complete guide to e-learning using Moodle
I went to a Moodle training course recently, and the universal cry there was for training manuals or guidance books which would talk you through the program and its features. This new software package is sweeping the world of further and higher education. Just in case you didn’t know, Moodle is an Open Source (that is, free) course management system (CMS). Or if you prefer, a virtual learning environment (VLE) into which tutors can upload their course materials.
It’s a sophisticated and complex program which offers all sorts of features to please teachers and students alike. Interactive exercises; journals; email and chat; Wikis; forums; and surveys – all in addition to the basic learning materials, which can be uploaded in any file format. Moodle is built on what’s called a ‘social constructivist’ model.
That is, students are encouraged to build their own learning experiences by engaging with teaching materials, interactive exercises, tutors, and fellow students.
Moodle organises everything for you – from individual student enrolments to databases of complete course results. Students can store drafts of their work, see their quiz results, build learning diaries, or participate in joint project-building. Tutors can set time limits for tests,
First off the block in guidance manuals there was Jason Cole’s book Using Moodle which gave a description of the system. Now comes William Rice’s guide to building courses. The difference between the two is that Rice gets further under the bonnet and shows you the workings of Moodle. More importantly, he tells you in advance what the consequences of your choices will be.
Moodle is so modularised and flexible that you can arrange your course contents however you wish (well, almost). But your choices (which can be made very easily) can also have hidden knock-on effects.
The Moodle interface can also be changed at a single click to work in any one of a number of languages. It offers you the opportunity to add course materials in any format – and to edit your pages and turn them into web pages without having to learn HTML coding.
And if you want to be really adventurous in terms of pedagogy, you can have students assessing their own and other students’ work, voting on the relevance of discussion contributions, and collectively building course-related glossaries and encyclopedias (using a Wiki).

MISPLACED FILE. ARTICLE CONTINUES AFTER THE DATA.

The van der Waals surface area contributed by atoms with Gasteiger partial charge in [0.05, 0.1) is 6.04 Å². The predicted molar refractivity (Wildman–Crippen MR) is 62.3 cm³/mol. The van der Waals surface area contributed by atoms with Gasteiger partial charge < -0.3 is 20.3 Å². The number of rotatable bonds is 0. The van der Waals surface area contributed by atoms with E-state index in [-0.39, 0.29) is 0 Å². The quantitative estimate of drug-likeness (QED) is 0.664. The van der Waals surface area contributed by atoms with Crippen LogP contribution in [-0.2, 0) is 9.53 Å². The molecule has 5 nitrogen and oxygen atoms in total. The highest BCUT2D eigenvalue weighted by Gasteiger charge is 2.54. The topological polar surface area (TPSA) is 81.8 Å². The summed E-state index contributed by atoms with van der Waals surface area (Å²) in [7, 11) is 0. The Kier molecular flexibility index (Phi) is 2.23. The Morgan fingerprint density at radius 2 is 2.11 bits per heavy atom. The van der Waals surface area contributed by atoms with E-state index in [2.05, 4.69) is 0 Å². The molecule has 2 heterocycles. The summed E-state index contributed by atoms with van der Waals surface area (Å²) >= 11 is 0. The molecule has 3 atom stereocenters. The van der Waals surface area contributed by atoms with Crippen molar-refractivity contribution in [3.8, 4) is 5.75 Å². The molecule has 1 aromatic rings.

William Rice makes course design clear by breaking down the process into separate elements – for instance, showing the difference between static pages (text and Web pages) and interactive pages (quizzes, journals, and assignments). Most importantly, he explains the advantages and limitations of each.
For the technically minded, there’s an entire chapter on how Moodle is installed and configured to suit your needs. On the other hand, if you want to practice or ‘try before you download’, there’s an excellent demonstration version of Moodle at demo.moodle.org. I actually read the book and had the demo open on screen at the same time, to check each feature for real. But you don’t have to go that far: there are screenshots illustrating every item.
There is extensive coverage of the quizzes, lessons, assignments, and other pedagogic tools available, and a chapter which introduces all the add-ons and plug-in modules which are available for free download. The only thing which struck me as odd was a chapter about welcoming students and making your starting page friendly – which puzzlingly came near the end of the book.
I’m working on a Moodle-based project at the moment, and can vouch for the comprehensiveness of Moodle’s own online documentation – but I imagine most course designers (like me) will feel more confident with a printed manual to hand. This is the one I would suggest you go for.
© Roy Johnson 2006
William H. Rice, Moodle: E-Learning Course Development, Packt Publishing: Birmingham, 2006, pp.236, ISBN: 1904811299